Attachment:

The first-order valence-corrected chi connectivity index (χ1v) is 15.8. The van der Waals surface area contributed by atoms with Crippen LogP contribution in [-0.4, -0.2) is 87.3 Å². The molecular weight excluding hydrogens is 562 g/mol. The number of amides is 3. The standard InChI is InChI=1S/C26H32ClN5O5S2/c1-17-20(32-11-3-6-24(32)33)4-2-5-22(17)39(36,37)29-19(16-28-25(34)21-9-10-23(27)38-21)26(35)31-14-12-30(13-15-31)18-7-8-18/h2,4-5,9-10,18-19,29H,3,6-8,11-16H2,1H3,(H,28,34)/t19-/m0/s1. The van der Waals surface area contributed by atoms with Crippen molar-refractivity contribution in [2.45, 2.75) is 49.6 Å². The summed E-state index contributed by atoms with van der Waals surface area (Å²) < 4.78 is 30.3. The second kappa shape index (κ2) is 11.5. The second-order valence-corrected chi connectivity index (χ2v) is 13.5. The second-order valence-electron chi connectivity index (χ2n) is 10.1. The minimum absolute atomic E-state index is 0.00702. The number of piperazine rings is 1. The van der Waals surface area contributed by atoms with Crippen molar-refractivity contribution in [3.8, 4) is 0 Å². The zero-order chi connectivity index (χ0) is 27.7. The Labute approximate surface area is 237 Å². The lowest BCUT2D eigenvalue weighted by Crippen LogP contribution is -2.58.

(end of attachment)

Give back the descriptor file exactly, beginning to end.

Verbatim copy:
The first-order valence-corrected chi connectivity index (χ1v) is 15.8. The van der Waals surface area contributed by atoms with Crippen LogP contribution in [-0.4, -0.2) is 87.3 Å². The molecular weight excluding hydrogens is 562 g/mol. The number of amides is 3. The standard InChI is InChI=1S/C26H32ClN5O5S2/c1-17-20(32-11-3-6-24(32)33)4-2-5-22(17)39(36,37)29-19(16-28-25(34)21-9-10-23(27)38-21)26(35)31-14-12-30(13-15-31)18-7-8-18/h2,4-5,9-10,18-19,29H,3,6-8,11-16H2,1H3,(H,28,34)/t19-/m0/s1. The van der Waals surface area contributed by atoms with Crippen molar-refractivity contribution in [2.45, 2.75) is 49.6 Å². The summed E-state index contributed by atoms with van der Waals surface area (Å²) < 4.78 is 30.3. The second kappa shape index (κ2) is 11.5. The second-order valence-corrected chi connectivity index (χ2v) is 13.5. The second-order valence-electron chi connectivity index (χ2n) is 10.1. The minimum absolute atomic E-state index is 0.00702. The number of piperazine rings is 1. The van der Waals surface area contributed by atoms with Crippen molar-refractivity contribution in [3.8, 4) is 0 Å². The zero-order chi connectivity index (χ0) is 27.7. The Labute approximate surface area is 237 Å². The lowest BCUT2D eigenvalue weighted by Crippen LogP contribution is -2.58.